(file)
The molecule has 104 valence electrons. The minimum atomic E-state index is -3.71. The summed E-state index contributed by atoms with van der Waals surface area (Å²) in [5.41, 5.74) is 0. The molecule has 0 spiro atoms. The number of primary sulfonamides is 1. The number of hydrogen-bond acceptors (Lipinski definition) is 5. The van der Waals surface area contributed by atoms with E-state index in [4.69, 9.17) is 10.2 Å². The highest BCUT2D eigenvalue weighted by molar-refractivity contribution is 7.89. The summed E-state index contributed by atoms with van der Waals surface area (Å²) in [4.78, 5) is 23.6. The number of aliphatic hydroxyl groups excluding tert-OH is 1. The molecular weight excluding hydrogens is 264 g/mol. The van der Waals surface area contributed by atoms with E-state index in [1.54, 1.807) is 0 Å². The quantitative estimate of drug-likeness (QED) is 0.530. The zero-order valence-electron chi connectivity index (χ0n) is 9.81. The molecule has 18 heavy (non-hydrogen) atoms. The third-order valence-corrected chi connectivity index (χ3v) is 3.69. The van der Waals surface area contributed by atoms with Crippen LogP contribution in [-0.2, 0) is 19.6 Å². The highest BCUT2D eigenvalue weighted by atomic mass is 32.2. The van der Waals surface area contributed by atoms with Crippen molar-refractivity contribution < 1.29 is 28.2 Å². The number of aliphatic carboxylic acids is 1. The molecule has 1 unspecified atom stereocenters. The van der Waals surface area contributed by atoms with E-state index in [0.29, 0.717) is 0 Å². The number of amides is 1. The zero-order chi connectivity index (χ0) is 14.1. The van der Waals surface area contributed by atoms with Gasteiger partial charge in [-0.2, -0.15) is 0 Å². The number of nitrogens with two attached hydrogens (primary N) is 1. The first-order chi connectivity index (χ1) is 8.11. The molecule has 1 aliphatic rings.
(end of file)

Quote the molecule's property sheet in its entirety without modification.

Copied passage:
The molecule has 104 valence electrons. The minimum atomic E-state index is -3.71. The summed E-state index contributed by atoms with van der Waals surface area (Å²) in [5.41, 5.74) is 0. The molecule has 0 spiro atoms. The number of primary sulfonamides is 1. The number of hydrogen-bond acceptors (Lipinski definition) is 5. The van der Waals surface area contributed by atoms with E-state index in [4.69, 9.17) is 10.2 Å². The highest BCUT2D eigenvalue weighted by molar-refractivity contribution is 7.89. The summed E-state index contributed by atoms with van der Waals surface area (Å²) in [4.78, 5) is 23.6. The number of aliphatic hydroxyl groups excluding tert-OH is 1. The molecular weight excluding hydrogens is 264 g/mol. The van der Waals surface area contributed by atoms with E-state index in [1.54, 1.807) is 0 Å². The quantitative estimate of drug-likeness (QED) is 0.530. The zero-order valence-electron chi connectivity index (χ0n) is 9.81. The molecule has 18 heavy (non-hydrogen) atoms. The third-order valence-corrected chi connectivity index (χ3v) is 3.69. The van der Waals surface area contributed by atoms with Crippen LogP contribution in [-0.2, 0) is 19.6 Å². The highest BCUT2D eigenvalue weighted by atomic mass is 32.2. The van der Waals surface area contributed by atoms with Crippen molar-refractivity contribution < 1.29 is 28.2 Å². The number of aliphatic carboxylic acids is 1. The molecule has 1 unspecified atom stereocenters. The van der Waals surface area contributed by atoms with E-state index in [0.29, 0.717) is 0 Å². The number of amides is 1. The zero-order chi connectivity index (χ0) is 14.1. The van der Waals surface area contributed by atoms with Gasteiger partial charge in [-0.2, -0.15) is 0 Å². The number of nitrogens with two attached hydrogens (primary N) is 1. The first-order chi connectivity index (χ1) is 8.11. The molecule has 1 aliphatic rings.